IUCN SSC Mid-Atlantic Island Invertebrates Specialist Group


BackKowarzia azorica Wagner & Stauder, 1991

Kowarzia azorica Wagner & Stauder, 1991

Empid fly, Dance fly

  • Kingdom: Animalia
  • Phylum: Arthropoda
  • Class: Insecta
  • Order: Diptera
  • Family: Empididae
NT Near Treatened
IUCN Red List Status:

Countries of Occurrence:
Portugal - Azores


Danielczak, A.


Facilitators / Compilers/s:

Assessment Rationale:

Kowarzia azorica is an endemic species of the Azores (Portugal), known from Corvo, Flores, Faial, S. Jorge and Terceira islands. From the historical data, this species has a relatively small extent of occurrence (EOO = 14,896 km2) and a limited area of occupancy (AOO = 128 km2); and it is possible that this species has declined in the past as a result of human activity. The present situation of this species needs to be further assessed, and further research is needed into its population, distribution, threats, ecology and life history. However, the EOO and AOO of the species are relatively small, on the global scale, and if there were more data available it is possible that the species could qualify as threatened under criterion B. Therefore, the species is assessed as Near Threatened. Conservation of native wet and boggy areas and natural streams and other water bodies could potentially aid this species' conservation.

Geographic Range:

Kowarzia azorica is an Azorean-endemic species described from the islands of Corvo, Flores, Faial, S. Jorge and Terceira (Azores, Portugal) (Borges et al. 2010). It is known from a wide variety of humid habitats. Based on the historical data (Frey 1945), the extent of occurrence (EOO) could be ca 14,896 km² and the area of occupancy (AOO) could be ca 128 km². However, recent information regarding the distribution of this species is scarce.

Portugal - Azores
Extent of Occurrence (EOO):
14896 (km2)
Area of Occupancy (AOO):
128 (km2)
Elevation Lower Limit:
0 (m)
Elevation Upper Limit:
1000 (m)
Biogeographic Realms:
Endemic Azores


No current population size estimates exist for this species.

Habitat and Ecology

The ecology and traits of this species are unknown. Empididae are mainly predatory flies. Adult empidids are found in a variety of forest habitats, on the leaves of plants, on tree trunks, aquatic vegetation and also in stream beds and seepage habitats (McAlpine et al. 1981). Adults capture arthropod prey, including other Diptera, Hemiptera and Lepidoptera, among others. Some adult Empididae species also feed on nectar and pollen (McAlpine et al. 1981). Larvae are generally found in moist soil, rotten wood, dung, or in aquatic habitats. Larvae often feed on decaying organic matter is the soil, but most are likely predatory (McAlpine et al. 1981). As predators, Empididae species are important biocontrol agents of various pest insect species (McAlpine et al. 1981). Species from the subfamily Clinoceridae are typically found near water. Kowarzia azorica specimens have been found in several streams and gullies, near lagoons, above the intertidal area, in wet mountainsides or other wet environments.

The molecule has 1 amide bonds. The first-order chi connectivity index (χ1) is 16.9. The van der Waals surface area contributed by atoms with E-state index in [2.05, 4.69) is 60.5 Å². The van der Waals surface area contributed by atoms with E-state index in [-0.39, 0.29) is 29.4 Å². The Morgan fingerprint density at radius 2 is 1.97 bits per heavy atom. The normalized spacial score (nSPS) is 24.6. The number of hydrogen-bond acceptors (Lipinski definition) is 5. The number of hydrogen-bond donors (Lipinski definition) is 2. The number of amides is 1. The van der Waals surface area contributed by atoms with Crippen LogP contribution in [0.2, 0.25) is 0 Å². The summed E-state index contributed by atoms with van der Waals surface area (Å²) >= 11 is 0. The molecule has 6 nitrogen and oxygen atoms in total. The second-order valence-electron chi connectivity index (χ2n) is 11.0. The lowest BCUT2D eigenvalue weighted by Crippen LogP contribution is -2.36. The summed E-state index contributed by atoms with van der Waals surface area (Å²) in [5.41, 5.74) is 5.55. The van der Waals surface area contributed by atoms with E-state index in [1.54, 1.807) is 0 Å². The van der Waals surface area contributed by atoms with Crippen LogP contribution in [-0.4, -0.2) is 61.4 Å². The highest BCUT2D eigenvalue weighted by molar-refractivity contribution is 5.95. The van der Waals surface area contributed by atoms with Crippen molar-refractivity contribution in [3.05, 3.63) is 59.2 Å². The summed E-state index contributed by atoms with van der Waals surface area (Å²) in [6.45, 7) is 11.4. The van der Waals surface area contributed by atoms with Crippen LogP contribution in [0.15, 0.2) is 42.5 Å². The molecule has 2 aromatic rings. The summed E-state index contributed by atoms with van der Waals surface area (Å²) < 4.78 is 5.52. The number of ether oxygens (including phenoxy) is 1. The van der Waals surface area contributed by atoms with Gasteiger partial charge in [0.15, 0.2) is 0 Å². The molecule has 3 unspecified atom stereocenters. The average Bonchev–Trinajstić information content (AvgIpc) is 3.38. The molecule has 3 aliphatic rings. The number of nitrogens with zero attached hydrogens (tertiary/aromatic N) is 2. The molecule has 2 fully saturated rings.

Major Threat(s):

A lack of information regarding the present status of this species precludes an assessment of potential threats. Nevertheless, the ecology of other members of the Empididae family suggests that this species might be affected by future habitat declines as a consequence of climate change (Ferreira et al. 2016) and increased droughts. Contamination of surface waters by agricultural and livestock runoff can also potentially affect this species. Past human disturbance and land use changes might have also affected this species.

Conservation Actions

The species is not protected by regional law. The present situation of this species needs to be further assessed and further research is needed into its population, distribution, threats, ecology and life history. From what is known of its habitat preferences, conservation of native forests and of natural streams and water bodies could potentially aid this species' conservation. Historically at least, this species was present in areas that are currently included in the Natural Parks of Corvo, Faial and Terceira.